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1940 Census Release Is 'Super Bowl For Genealogists'

 In 1940, the federal government sent 120,000 census takers across America to ask questions like, "Do you live on a farm?" and "Where were you living on April 1, 1935?"
Hansel Mieth/Time Life Pictures
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In 1940, the federal government sent 120,000 census takers across America to ask questions like, "Do you live on a farm?" and "Where were you living on April 1, 1935?"

A sort of national treasure is scheduled to be revealed Monday: In April 1940, 120,000 census takers spread out across America to take an inventory of its residents. Now that the legally mandated 72 years have passed, we finally get to see the names, addresses, jobs and salaries of all the people who were counted.

This lifting of the veil takes place every 10 years, but William Maury, chief historian at the U.S. Census Bureau, says this census offers some particularly interesting information.

"The 1940 census was very close to the end of the Depression, but it was also right at the beginning of all the uncertainties associated with World War II," Maury says. "The census itself tells terrific stories about what we were as a people and what we are as a people now."

So what kind of country was this in 1940? As a newsreel from the time explains, America consisted of more than 130 million people, 33 million homes and 7 million farms. Jeanne Bloom of the Chicago Genealogical Society describes the release of all those people's information as "a huge event."

"It's kind of like the Super Bowl for genealogists," says Bloom, who does detective work for the U.S. Army trying to trace family records. "I locate living family members of soldiers that were missing in action during World War II, the Korean War, Vietnam [and] whose remains were never recovered, identified and returned to the family."

Once it's released the 1940 census data could help her track those families down. But she's also interested in the data for more personal reasons — the 1940 census is the first census her mother would have appeared in.

"She was born after the 1930 census, so I'm going to be able to see her family on the farm in rural Kansas with what her brothers and sisters are doing," Bloom says.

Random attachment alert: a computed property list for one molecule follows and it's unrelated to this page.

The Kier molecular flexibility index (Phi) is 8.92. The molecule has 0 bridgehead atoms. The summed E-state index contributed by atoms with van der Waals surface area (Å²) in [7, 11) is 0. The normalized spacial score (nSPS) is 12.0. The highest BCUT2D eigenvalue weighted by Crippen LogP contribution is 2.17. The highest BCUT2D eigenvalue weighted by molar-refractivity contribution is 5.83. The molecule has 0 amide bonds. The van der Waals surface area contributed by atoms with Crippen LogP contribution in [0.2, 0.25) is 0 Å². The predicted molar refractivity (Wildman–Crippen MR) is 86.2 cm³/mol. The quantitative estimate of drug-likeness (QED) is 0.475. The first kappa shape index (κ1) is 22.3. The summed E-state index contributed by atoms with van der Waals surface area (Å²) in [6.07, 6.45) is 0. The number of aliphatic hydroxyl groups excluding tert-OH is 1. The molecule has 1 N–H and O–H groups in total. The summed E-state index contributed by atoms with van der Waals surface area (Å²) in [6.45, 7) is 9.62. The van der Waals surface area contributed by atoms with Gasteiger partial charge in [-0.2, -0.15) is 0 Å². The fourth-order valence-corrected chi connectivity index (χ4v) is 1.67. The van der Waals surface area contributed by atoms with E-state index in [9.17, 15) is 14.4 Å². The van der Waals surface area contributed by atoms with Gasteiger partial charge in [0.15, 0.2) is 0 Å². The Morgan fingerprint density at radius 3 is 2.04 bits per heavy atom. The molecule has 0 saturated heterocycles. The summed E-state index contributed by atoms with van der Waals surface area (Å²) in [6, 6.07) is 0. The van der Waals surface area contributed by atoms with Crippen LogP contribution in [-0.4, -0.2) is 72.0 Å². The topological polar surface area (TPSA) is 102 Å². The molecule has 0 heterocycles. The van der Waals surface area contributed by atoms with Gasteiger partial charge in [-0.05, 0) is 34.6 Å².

'Gold Nuggets' Of American History

Genealogists, and the millions of Americans for whom genealogy is a hobby, speak of "seeing" people in the census. St. Louis genealogist Ann Fleming puts it this way: "I always think of the census as the border of the family jigsaw puzzle. And you put this border together and then you fill in other information in the center. But a lot of good starting points come from the census records."

This year, the National Archives will be putting the entire 1940 census online for the first time. That makes life a lot easier for Jamesetta Hammons of The California African American Genealogical Society. She recalls waiting for the release of details from the 1920 census 20 years ago.

"I drove to Laguna Niguel, [Calif.,] where the National Archives [Pacific region] branch is located ... and I slept in my car in the rain so that I could be the first in line to have access, [but] someone jumped ahead of me," she says. "And so for the 1930 census, I was privileged to be the first in line and I was actually offered the opportunity to open the cabinets and pull out the drawers that held these gold nuggets for researchers."

Hammons says that, personally, she's curious to see where her parents and grandfather were living in 1940. The census also asked people where they were living on April 1, 1935, and if they lived on a farm, so its results will present a kind of picture in motion.

Not Quite A Gold Standard

But the accuracy of that picture is a whole other matter. With so much self-reported information, Census Bureau historian William Maury says, the census isn't exactly a gold standard of historical data.

"You can say anything. You can say you're Chief Sitting Bull's son or something like that. You can come up with all kinds of things," Maury says. "When people call us, we just say, 'Well, this is what's on the record.'"

In other words, it's more like a self portrait than an objective picture of the nation.

"But if you take all the discreet parts of it and jumble them together," Maury says, "it's probably pretty accurate."

Copyright 2020 NPR. To see more, visit https://www.npr.org.